In no particular order
Wallander (BBC1) – Kenneth Branagh doesn’t do much telly, but when he does he is exceptionally good. His first big role (other than CBeebies bedtime stories) since Conspiracy – a very different character – but boy is he compelling. A very nice performance from David Warner as his father too. It’s difficult to go wrong with Mankell’s source material, though as demonstrated by my second choice
Wallander (BBC4) – Swedish dramatisation of Mankell’s novels appeared in a brief series of excellent foreign language crime shows (including a wonderful Maigret and INspector Montalbano – much the funniest of the set, and nicely picking up on the style of Andrea Camilleri). A bit darker than the British adaptation with two leads playing Linda and Kurt Wallander who seemed rather more like Mankell’s creations than Branagh and colleagues.
God on Trial (BBC2) – drama of the year, and shown during a little season of BBC2 plays for today (although not listed as such in the schedules) it was a reminder of days long thought gone on the Beeb. There is an excellent note by Andrew Collins in his review of the year.
Place of Execution (ITV1) – Val Mc Dermid’s dark novel owes something to the Moors Murders, and plays with the conventions of the true crime genre. For me it’s her best work. That Robson Greene (star of Extreme Fishing with Robson Green) so loves Val McDermid that he managed to get this to the screen speaks volumes for him, that ITV broadcast it in prime time with a great cast (Philip Jackson reminding viewers there’s more to him than inspector Japp, Sam’s dad from life on mars showing there’s more to him than a live action mole, and Juliet Stevenson as watchable as ever), and a compelling plot – which avoided some of the conventional hooks of the iTV1 drama – was fantastic, and a reminder that ITv can compete when it can be bothered – as shown by
LOst in Austen (ITV1) – I really enjoyed it. It was light, witty, and while clearly influenced by Peter Ling or Life on Mars or Purple ROse of Cairo it doesn’t matter when ITV are prepared to invest in original non-crime drama. Which also goes for Channel 4 too and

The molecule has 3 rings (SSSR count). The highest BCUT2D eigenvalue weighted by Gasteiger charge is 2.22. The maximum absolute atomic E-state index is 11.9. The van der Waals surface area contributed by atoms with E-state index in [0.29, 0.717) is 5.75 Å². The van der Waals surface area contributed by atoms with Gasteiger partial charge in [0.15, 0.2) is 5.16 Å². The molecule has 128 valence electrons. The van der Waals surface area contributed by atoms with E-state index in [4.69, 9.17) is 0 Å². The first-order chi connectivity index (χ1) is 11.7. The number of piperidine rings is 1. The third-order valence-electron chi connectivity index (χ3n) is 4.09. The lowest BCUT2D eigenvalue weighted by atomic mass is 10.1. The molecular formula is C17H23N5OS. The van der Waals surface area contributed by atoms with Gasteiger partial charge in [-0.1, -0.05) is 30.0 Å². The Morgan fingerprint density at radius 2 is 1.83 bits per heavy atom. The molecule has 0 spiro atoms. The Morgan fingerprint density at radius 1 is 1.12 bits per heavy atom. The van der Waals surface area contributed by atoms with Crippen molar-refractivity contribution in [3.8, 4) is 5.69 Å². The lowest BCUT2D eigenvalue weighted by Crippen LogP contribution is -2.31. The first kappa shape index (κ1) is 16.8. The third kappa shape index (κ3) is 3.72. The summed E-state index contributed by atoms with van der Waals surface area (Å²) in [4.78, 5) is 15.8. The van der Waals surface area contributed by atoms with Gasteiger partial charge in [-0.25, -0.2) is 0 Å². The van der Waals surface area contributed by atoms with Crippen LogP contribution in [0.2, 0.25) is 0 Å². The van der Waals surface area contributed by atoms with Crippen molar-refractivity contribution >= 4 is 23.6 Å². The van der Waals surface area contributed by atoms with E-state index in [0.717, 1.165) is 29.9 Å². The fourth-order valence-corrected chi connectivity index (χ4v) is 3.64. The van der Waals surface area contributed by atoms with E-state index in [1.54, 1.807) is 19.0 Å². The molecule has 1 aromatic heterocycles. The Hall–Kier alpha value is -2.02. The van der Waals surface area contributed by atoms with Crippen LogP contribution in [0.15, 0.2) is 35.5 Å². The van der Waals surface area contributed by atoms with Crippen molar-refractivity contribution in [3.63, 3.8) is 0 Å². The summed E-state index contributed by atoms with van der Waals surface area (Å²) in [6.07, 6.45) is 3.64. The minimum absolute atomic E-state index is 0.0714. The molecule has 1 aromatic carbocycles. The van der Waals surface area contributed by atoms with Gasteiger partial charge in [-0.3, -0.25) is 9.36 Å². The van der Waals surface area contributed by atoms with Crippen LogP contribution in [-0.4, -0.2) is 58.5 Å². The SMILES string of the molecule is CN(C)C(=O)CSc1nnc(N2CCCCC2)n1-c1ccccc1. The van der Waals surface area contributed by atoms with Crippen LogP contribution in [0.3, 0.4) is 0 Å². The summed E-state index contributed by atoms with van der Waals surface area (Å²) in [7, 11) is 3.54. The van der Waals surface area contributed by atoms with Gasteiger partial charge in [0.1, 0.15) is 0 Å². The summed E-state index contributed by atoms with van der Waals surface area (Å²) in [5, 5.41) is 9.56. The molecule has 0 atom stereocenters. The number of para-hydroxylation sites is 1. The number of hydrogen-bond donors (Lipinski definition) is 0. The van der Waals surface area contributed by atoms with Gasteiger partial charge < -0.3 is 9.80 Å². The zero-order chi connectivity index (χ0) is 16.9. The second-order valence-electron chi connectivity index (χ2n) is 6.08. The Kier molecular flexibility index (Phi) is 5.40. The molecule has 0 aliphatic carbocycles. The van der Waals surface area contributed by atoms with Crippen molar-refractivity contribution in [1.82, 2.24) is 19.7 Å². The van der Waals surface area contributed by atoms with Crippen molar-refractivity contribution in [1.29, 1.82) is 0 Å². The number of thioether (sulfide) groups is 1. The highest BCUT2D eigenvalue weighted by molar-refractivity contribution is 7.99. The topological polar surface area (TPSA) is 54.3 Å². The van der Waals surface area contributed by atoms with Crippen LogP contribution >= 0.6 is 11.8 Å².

The devil’s Whore (C4) – the best series of the year. The Civil War – and never a thought of By the sword divided crossed my mind. Peter Flannery writes brilliantly for TV. let’s hope that the gap between this and his next big series is appreciably less than that between Our Friends in the North and this.
Usain Bolt and the 100 metres (BBC1) – an event I’ll never tire of watching. The chest thumping easing through the line while smashing the world record is joyous. It was my favourite TV sporting moment of the year (although if I’d had one of the evil satellite mob’s dishes that might have been the wonderful Queen of the South v Aberdeen Scottish Cup semi final, but – aside from the return of the god like genius that is Danny Baker to our network radios (on 2 and 5 live) – that was my top radio moment).
Outnumbered (BBC1) – while Gavin and Stacey bemusingly (for me at any rate – aside from the great Rob Brydon performance) scoops awards, Outnumbered is consistently funny – with the best comic performance of the year being that of the 6 year old (or thereby) girl who effortlessly steals every scene she is in.
Harry Hill’s TV burp (ITV1) – I’ve been a fan of Harry since Pub Internationale at the Fringe many moons ago – and that he and his team (including the great David Quantick) continue to demolish bad telly (especially bad ITV shows) is a joy. I’m disappointed at the lack of another go at Sally Morgan Star Psychic in recent weeks, but trust Harry will target this in the near future.
Mark Lawson Talks to (BBC4) is that unusual beast – a chat show worth watching, because Lawson listens to his guest and asks follow up questions, or sometimes simply lets the guest speak. The series this year included wonderful interviews with George Cole, John le Carre, Galton and Simpson, Quentin Blake, and a moving interview with Rolf Harris. It’s the nearest that contemporary telly gets to Face to Face. And it’s sad that it’s hidden away on a digital channel.
The BBC4 documentary where the rather fabulous Stella Duffy (google her) tried to write a Mills and Boon novel ;
Consuming Passions – Olivia Coleman and Emilia Fox starred in a look at Mills and Boon through the ages – BBC 4 again. COleman demonstrated how badly wasted she’d been in that BBC2 sitcom where Meera Syal played her blind sister (so bad I’ve erased the title from my memory);
Jason Isaacs and Phil Davis were fantastic in The Curse of Steptoe (also on BBC4);
Mark Cavendish winning his stages on the Tour (ITV4);
Olympic cycling (BBC1);
Charlie Brooker (BBC4);
Midnight – for me the best Doctor Who episode since its return (BBC1); and how can I avoid mentioning Emily Maitlis questioning the DG of the Beeb and repeating rather too frequently, "I’m so old my pussy is haunted" ((C) Are you Being Served?) which remains the single funniest moment of the year for me.
The worst is a lot easier:
Beat the Star (ITV1) – when Amir Khan competed against someone in hammering nails into a bit of wood I lost the will to live and tried to slit my wrists with a cucumber;
that BBC "sitcom" about some bloke that ends up a window dresser in New York growing up with Meera Syal as his blind aunt;
Hole in the Wall (BBC1) about which you get the idea from this
Anyway, Best wishes for the new year to my loyal reader and I’ll see you on the 2nd for liveblogging the Tomster’s potential entry to the Big Brother House.
"Day 14 in the Big Brother house and Tommy proposes a nice game of scrabble"